Donald trump acquittal in his second impeachment trial in the Senate revealed deep divisions with the Republican Party over whether to make a decisive break with the former president or adopt his policies further.
Trump was exonerated Saturday, even after seven Republican senators voted to convict him of inciting an insurgency that led to last month’s deadly assault on the U.S. Capitol. Under the US constitution, two-thirds of the Senate was needed to convict him in order for him to be sentenced.
But the final 57-43 vote revealed some serious tensions within the republican party how to recover from their recent electoral losses.
After voting for Trump’s acquittal, Mitch McConnell, the Republican leader of the Senate, excoriated the former president, describing his actions on the eve of the January 6 riot as “a shameful dereliction of duty.”
“There is no doubt that President Trump is practically and morally responsible for bringing about the events of that day,” he said.
However, Lindsey Graham, the South Carolina senator and fierce ally of Trump, has called on the party to side with the former president ahead of next year’s midterm elections when the GOP attempts to regain control. of the House of Representatives and the Senate.
“Trump plus is way back in 2022,” he told Fox News on Sunday.
Graham also suggested that Lara Trump, the ex-president’s daughter-in-law, should run for a Senate seat in North Carolina, which is expected to become vacant in 2022. “I think she represents the future of the Republican Party. “, he mentioned.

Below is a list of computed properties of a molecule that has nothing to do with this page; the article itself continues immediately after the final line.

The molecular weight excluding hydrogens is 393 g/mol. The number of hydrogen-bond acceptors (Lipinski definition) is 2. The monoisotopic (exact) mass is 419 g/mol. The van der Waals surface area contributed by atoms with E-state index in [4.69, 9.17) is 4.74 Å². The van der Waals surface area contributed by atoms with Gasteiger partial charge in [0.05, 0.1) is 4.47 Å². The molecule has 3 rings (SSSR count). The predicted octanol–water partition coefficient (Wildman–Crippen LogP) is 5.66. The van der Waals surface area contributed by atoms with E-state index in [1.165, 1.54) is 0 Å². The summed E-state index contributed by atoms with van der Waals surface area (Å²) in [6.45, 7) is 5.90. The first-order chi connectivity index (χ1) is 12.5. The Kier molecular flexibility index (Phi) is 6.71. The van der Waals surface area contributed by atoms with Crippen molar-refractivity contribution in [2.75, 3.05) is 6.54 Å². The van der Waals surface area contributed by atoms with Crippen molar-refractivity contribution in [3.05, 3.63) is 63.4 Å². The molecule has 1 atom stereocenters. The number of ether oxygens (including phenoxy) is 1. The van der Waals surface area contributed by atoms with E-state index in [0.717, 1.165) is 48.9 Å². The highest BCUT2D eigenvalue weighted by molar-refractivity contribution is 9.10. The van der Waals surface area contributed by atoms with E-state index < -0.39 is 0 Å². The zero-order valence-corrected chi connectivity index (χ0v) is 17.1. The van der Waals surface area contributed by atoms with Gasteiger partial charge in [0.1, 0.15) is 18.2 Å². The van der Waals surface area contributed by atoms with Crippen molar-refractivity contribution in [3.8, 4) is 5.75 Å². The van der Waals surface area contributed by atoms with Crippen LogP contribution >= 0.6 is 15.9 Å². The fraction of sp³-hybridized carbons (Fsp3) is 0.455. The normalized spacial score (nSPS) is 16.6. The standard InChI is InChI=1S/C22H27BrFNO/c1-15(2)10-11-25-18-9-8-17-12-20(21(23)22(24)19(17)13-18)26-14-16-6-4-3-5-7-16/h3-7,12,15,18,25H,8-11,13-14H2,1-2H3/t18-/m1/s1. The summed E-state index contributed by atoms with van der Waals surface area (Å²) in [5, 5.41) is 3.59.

Some moderate Republicans have sought to distance themselves from the former president. Larry Hogan, governor of Maryland and potential 2024 presidential candidate, said the party must abandon Trump’s policies if it is to remain competitive across the country.
“There has been a hostile takeover of the Republican Party,” he told NBC News. “I think we need to abandon the cult of Donald Trump and go back to the basics that the party has always stood for.
Trump, who has kept a low profile since Joe Biden’s inauguration last month, appeared to express his own intentions in a statement on Saturday: “Our historic, patriotic and magnificent movement for Make America Great Again is just beginning.”
“In the coming months, I have a lot to share with you, and I look forward to continuing our incredible journey together to achieve American greatness for all of our people,” he added.
The former president, 74, has not ruled out running for president again in 2024. But he is faced with several criminal investigations, including investigations in Georgia and New York, which could complicate his political ambitions.
There were signs yesterday of recriminations against the Seven Republicans – Richard Burr of North Carolina, Bill Cassidy of Louisiana, Susan Collins of Maine, Lisa Murkowski of Alaska, Mitt Romney of Utah, Ben Sasse of Nebraska and Pat Toomey of Pennsylvania – who voted with Democrats to condemn The President.
Cassidy defended his decision on Sunday after Republican officials loyal to Trump in Louisiana said he was “part of the problem” and should not expect a “warm welcome” upon his return to his home state.
“As these facts become more and more prevalent, if you will, and people have a chance to search for themselves, more and more people will be moving to where I was,” said Cassidy at ABC News. “People… Want to trust their leaders. They want people to be held accountable.”
Several Republican lawmakers publicly or privately condemned Trump’s behavior on January 6. But few of them were willing to break completely with the former president, given the sway he still holds over large swathes of the Republican base.
At the same time, McConnell and others are questioning whether the party can win back moderate Republicans and Independents who ditched the GOP against Trump last November, and public opinion polls are outraged on January 6.
Murkowski, who will be re-elected in 2022, rejected suggestions she would lose her seat following the impeachment vote. “If I can’t say what I think our president should represent, then why should I ask the Alaskans to support me?”